Lantos: US and EU should sanction Iran if UN won't

By ETGAR LEFKOVITS
January 10, 2006 21:45

Lantos in Israel to take part in 'International Council of Jewish Parliamentarians.'

2 minute read.



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jib.awards.298.vote. (photo credit: )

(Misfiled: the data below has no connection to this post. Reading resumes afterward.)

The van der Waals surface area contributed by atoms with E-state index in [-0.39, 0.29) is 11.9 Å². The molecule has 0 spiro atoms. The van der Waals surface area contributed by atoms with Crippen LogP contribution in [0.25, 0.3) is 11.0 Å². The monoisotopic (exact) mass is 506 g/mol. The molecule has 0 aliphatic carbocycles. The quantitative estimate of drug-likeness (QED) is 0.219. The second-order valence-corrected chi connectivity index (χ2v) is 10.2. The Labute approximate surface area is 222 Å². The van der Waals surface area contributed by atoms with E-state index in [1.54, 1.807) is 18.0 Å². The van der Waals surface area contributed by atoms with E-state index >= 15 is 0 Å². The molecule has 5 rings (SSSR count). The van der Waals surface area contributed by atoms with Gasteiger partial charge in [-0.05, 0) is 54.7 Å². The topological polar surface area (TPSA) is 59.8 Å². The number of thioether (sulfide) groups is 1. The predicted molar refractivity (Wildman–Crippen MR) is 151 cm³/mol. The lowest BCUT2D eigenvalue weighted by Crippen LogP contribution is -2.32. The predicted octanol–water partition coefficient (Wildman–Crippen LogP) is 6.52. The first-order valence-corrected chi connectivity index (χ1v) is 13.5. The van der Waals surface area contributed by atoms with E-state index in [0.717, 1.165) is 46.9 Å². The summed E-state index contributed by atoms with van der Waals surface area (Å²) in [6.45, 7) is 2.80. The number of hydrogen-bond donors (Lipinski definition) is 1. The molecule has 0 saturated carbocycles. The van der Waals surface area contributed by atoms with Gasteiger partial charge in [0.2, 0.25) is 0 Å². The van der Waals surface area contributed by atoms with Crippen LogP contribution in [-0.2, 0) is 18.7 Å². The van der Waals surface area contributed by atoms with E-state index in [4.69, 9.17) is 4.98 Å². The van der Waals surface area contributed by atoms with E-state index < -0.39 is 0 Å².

The United States and the European Union should impose a range of sanctions against Iran for continuing to press ahead with its nuclear program if the UN security council does not do so, US Congressman Tom Lantos said Tuesday. "Iran poses a very serious threat to the entire world community and collective action is called for," Lantos said in an interview with The Jerusalem Post. Lantos was in Israel this week to take part in the 'International Council of Jewish Parliamentarians,' a three-day gathering of Jewish lawmakers from around the world. The California congressman, who serves as the senior Democrat on the House's International Relations Committee, said that if the UN security council failed to impose "long-overdue" sanctions against Iran due to opposition by countries such as Russia or China, then the United States and the European Union should do so on their own. He said that, while such sanctions would not be as comprehensive as ones initiated by the UN, they would nevertheless force Iran to change course on its nuclear program. His comments came as Iran publicly removed seals at its nuclear facilities, heightening ever-growing concerns that Teheran was fast moving toward building atomic weapons. The 77-year-old Hungarian-born congressman, who is the only Holocaust survivor ever to serve in the US Congress, said in the interview that Iranian President Mahmoud Ahmadinejad's denial of the Holocaust was "beyond irrational or lunatic." "These observations are the manifestations of either total ignorance or a demented mind," he said. He added that the Iranian president's recent call to "wipe Israel off the map" should give the civilized world "a very serious warning" that a country with huge petroleum earnings and a resolute determination to develop nuclear weapons and long range missiles must be taken very seriously. Ahmadinejad has repeatedly insisted that Iran would continue to conduct nuclear research, despite repeated warnings from the international community about punitive measures if it did so. "We cannot remain silent and neutral when the president of a country in a volatile region is advocating the destruction of another country in the region," he said. In addition, however, Lantos reiterated that Iran represented a threat to the international community at large and was not simply an American or Israeli problem. He declined to comment on Israeli intelligence estimates, repeated on Monday by Foreign Minister Silvan Shalom, that Iran was as little as six months away from acquiring the know-how to make a nuclear bomb. Lantos said that three years of on-again, off-again European negotiations were clearly used by Iran to gain time and press ahead with its nuclear research. "We fully expected this, but now the cards are on the table," he said. The UN's nuclear watchdog, the International Atomic Energy Agency, put off referring Iran to the UN Security Council two months ago, in part out of an effort to secure Russian and Chinese support on the Iranian matter.


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